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The Centers for Disease Control and Prevention estimates mandatory fortification of enriched cereal grains with folic acid prevents more than 1,300 cases of neural tube defects annually in the United States.

Neural tube defects are birth defects of the brain and spine that occur early in pregnancy as a result of improper closure of the embryonic neural tube. The Food and Drug Administration mandated folic acid fortification of...


In 1992, the U.S. Public Health Service recommended that all women capable of becoming pregnant consume 400 µg of folic acid daily to prevent neural tube defects (NTDs) (1). NTDs are major birth defects of the brain and spine that occur early in pregnancy as a result of improper closure of the embryonic neural tube, which can lead to death or varying...


The health policy expert’s latest book Is Gwyneth Paltrow Wrong About Everything?


In the 1980s, Timothy Caulfield could’ve easily derailed his studies at the University of Alberta. He was far too busy trying to be a rock star.

First was his band The Citizens, who sounded like The Clash and once opened for The Ramones in 1983. Then came Absolute 9, a New...


Eating whole grains may decrease the risk of overall mortality by up to 9%, according to a study from the Harvard School of Public Health that involved more than 118,000 people. Risk of death from cardiovascular disease dropped even further, by up to 15%. Results of the study appeared on-line Jan. 5 in JAMA Internal Medicine.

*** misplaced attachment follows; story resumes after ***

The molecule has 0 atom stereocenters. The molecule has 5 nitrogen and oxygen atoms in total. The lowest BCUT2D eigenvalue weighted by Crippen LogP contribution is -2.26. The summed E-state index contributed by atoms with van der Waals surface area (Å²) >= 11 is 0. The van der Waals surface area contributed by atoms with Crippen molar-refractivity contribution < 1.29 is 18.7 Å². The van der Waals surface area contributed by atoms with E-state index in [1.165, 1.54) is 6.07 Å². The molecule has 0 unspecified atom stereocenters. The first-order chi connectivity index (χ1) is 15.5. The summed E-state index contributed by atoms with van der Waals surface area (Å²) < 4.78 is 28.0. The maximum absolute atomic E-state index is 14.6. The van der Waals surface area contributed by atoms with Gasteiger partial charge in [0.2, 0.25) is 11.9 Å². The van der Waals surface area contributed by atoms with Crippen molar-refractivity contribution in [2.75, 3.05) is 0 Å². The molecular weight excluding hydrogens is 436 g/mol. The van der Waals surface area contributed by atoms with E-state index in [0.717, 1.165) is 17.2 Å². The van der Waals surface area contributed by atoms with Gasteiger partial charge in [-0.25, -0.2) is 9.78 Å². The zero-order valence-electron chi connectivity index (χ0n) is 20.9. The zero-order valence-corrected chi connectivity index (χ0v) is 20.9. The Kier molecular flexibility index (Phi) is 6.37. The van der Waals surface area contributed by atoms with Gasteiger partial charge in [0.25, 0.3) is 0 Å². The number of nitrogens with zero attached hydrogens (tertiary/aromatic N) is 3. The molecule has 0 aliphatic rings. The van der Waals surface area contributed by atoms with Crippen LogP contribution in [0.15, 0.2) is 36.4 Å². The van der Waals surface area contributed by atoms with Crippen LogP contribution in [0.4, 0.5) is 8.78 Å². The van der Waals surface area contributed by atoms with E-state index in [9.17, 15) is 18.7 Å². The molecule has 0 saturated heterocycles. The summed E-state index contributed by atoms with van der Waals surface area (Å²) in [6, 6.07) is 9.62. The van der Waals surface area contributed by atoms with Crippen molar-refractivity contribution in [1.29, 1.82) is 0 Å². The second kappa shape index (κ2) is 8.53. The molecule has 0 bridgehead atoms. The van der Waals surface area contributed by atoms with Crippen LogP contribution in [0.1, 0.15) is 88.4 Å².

While previous studies associate whole grain intake with a lower risk of diseases...


Whole-grain wheat consumption reduces inflammation in a randomized controlled trial on overweight and obese subjects with unhealthy dietary and lifestyle behaviors: role of polyphenols bound to cereal dietary fiber. READ ABSTRACT


Check out our latest educational offering: a self-study module entitled,

"Wheat, Gluten and Health: The Science Behind Gut Health and Food Intolerances."

This self-study module features noted carbohydrate expert and nutrition educator Julie Miller Jones, Distinguished Scholar and Professor Emerita of nutrition in the Department of Family, Consumer and Nutritional Sciences at the St. Catherine University in St. Paul, MN.

Dr. Jones presents the science, incidence and mechanism behind food intolerances, gluten sensitivity, and celiac disease. She will also examine the claims that a gluten-free diet is healthful for everyone, even those who are not gluten sensitive or who do not have celiac disease.


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In Grained

The upcoming release of the 2015 Dietary Guidelines for Americans (DGA) is anticipated by those with an interest in nutrition.  But not everyone agrees with the results from the committee of U.S. nutrition experts and their interpretation of the body of evidence in nutrition science that often has studies and opinions that are...